Holding the Pixel C alongside the Air 2 it's clear that Google's tablet has the brighter screen. It's fantastic.
It all means you get an excellent on-screen experience with the Pixel C, with pin-sharp clarity and bright colours. The iPad Air 2's display seriously impressed, but the Pixel C's is even better.
For an additional £119 (US$149, around AU$200) you can supplement your Pixel C with a full-size keyboard, which has also been designed and built by Google, alongside the tablet.
The best feature of the keyboard is automatic pairing. There's no need to mess around with Bluetooth settings, or switching off the keyboard when it's not in use - the Pixel C just knows when the keyboard is attached. Just make sure Bluetooth is on, and the slate will do the rest.
Then there's the docking system. There are no annoying latches or pins to line up here; instead the keyboard sports a heavy-duty magnet which clings to the bottom third of the Pixel C. The connection is surprisingly strong, and you can pick up the assemblage by either the keyboard or tablet without any fear that the two will become disconnected.
The magnet also doubles as a multi-angle hinge, enabling you to tilt the Pixel C to your preferred degree for optimum viewing, whether you're tapping out text or sitting back to enjoy a Netflix binge.
When you're not using the Pixel C the keyboard acts as a protective cover for the screen, sticking to the front of the tablet. If you want to use the Pixel C as a slate, rather than a laptop, you can stick the keyboard to the rear for safe keeping.
This does, however, increase the bulk of the tablet, and makes it more uncomfortable to hold, with an additional 399g added to the total weight. I'd advise slipping the keyboard into a bag, or sitting in on a table when you're in tablet mode.
Whenever the keyboard is attached to the tablet it wirelessly charges, which means your keyboard will never run out of juice while you're using the Pixel C.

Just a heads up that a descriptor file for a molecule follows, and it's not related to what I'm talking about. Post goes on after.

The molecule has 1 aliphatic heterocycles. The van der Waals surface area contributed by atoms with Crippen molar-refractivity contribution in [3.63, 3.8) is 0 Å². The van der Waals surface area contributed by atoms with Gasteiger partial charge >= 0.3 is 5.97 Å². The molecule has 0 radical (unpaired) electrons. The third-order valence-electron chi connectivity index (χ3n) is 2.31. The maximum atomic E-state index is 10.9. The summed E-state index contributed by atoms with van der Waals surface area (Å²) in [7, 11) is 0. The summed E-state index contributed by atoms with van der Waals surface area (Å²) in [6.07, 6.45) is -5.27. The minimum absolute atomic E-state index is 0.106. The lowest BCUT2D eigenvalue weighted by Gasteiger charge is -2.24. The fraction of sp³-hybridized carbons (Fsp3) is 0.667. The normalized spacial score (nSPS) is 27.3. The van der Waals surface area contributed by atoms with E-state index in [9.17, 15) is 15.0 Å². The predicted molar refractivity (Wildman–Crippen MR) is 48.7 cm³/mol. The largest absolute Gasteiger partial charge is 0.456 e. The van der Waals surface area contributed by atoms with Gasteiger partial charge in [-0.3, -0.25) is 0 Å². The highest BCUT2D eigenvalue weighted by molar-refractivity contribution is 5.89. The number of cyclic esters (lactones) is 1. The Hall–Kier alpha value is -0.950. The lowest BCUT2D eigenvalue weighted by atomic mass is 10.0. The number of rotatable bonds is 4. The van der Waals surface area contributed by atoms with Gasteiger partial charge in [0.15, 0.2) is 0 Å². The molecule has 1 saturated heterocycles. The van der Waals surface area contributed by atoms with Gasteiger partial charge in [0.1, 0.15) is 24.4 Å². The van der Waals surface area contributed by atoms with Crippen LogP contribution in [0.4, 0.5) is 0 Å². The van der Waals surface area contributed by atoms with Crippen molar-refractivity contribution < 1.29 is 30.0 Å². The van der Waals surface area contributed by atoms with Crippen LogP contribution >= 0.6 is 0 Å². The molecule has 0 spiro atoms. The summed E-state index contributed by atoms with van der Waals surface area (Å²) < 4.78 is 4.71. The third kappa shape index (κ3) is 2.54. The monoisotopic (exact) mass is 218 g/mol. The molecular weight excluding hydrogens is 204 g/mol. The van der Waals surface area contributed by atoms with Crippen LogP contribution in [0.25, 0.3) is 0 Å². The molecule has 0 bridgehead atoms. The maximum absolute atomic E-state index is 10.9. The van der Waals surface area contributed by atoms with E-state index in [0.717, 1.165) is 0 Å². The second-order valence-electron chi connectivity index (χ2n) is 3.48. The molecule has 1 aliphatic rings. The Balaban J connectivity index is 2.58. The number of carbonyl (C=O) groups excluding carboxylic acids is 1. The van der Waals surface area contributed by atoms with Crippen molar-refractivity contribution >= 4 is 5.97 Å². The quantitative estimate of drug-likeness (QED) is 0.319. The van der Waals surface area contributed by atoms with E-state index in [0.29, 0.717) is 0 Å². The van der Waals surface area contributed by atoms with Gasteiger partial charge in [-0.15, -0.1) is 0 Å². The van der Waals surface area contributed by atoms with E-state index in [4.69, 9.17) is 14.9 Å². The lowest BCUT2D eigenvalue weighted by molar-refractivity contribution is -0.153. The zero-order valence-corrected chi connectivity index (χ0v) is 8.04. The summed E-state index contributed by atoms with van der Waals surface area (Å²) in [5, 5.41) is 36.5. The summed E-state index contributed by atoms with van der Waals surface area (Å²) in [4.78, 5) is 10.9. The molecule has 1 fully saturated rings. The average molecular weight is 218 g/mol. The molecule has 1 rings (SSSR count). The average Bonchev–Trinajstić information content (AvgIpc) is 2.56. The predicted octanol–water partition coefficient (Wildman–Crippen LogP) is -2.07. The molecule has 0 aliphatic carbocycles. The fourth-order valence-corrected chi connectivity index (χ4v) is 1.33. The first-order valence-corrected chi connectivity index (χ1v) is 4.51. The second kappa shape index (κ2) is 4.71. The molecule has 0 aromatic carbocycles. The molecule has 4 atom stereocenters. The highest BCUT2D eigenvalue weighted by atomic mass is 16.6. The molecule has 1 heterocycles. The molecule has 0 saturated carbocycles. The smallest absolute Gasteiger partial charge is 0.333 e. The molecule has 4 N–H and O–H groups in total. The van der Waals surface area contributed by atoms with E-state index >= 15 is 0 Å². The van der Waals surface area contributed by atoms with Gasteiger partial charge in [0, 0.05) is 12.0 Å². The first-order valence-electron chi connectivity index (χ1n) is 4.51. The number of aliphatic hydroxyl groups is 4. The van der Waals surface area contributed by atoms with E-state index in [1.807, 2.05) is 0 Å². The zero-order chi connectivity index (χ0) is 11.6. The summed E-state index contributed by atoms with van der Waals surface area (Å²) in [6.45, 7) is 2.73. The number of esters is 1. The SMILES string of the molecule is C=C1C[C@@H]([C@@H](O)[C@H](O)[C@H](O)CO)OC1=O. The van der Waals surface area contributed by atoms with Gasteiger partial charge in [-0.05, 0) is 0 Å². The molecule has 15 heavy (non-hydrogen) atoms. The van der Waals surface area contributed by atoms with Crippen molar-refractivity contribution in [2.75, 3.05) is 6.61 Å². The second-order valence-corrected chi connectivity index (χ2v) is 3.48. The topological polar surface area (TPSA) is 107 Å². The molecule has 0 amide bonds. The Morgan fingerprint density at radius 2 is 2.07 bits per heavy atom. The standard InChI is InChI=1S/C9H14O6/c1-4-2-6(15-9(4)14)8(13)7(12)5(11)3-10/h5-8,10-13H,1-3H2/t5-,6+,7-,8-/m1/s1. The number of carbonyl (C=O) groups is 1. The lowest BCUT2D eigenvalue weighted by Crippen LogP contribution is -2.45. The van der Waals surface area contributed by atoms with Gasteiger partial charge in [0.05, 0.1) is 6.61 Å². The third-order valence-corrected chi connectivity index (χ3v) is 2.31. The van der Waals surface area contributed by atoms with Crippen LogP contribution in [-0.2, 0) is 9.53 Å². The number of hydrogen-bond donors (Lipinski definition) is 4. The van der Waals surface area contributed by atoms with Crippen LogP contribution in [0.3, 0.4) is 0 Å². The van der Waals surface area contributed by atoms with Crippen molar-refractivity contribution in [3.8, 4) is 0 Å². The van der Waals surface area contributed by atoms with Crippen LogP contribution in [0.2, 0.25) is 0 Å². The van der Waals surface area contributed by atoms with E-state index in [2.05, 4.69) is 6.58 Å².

The chiclet keyboard has traditional clicky keys which feel natural under the fingers, although the 1.4mm travel is a little shallow. It's a setup your fingers will become accustomed to quickly, although a few of the keys can be tricky to hit - the apostrophe/@ key is only half-width, while the enter key has also been slimmed down.
The keyboard is great for typing, but there's still a strong reliance on the touchscreen, which does interrupt the experience somewhat. Hitting the three dots key to the right of the space bar brings up an on-screen menu of symbols, and you tap the one you want rather than using the keyboard.
It's this disconnect which reminds you that you're using a tablet and not a laptop, and it slows down the typing experience. It would also be handy to have a home button on the keyboard, to enable you to quickly exit applications.
I wrote around half of this review using the Pixel C's keyboard, and over extended periods of typing I did notice my speed was lacking compared to working on a traditional computer keyboard. I was able to type relatively comfortably with the Pixel C on my lap, though - something you can't always easily do with tablet keyboard docks.
Another potential annoyance is that the keyboard dock doesn't enable you to seat the Pixel C in portrait mode. For many this won't be an issue, but it's something the Sony Xperia Z4 Tablet does allow with its (included in the box) keyboard dock.
The Pixel C's keyboard is cheaper than Apple's £139 (US$169, AU$269) Smart Keyboard for the iPad Pro, but it's fair to say the Cupertino firm's implementation is cleaner, and quicker to deploy. It does have its limitations compared to the C though, with just one display angle and keys which take a lot of getting used to.
As Google says, the Pixel C has been made for Android 6.0 Marshmallow. What does that mean? Well the tablet is optimised for Google's operating system, without the interference of an outside manufacturer - and that means there's nothing to get in the way of the pure Android experience.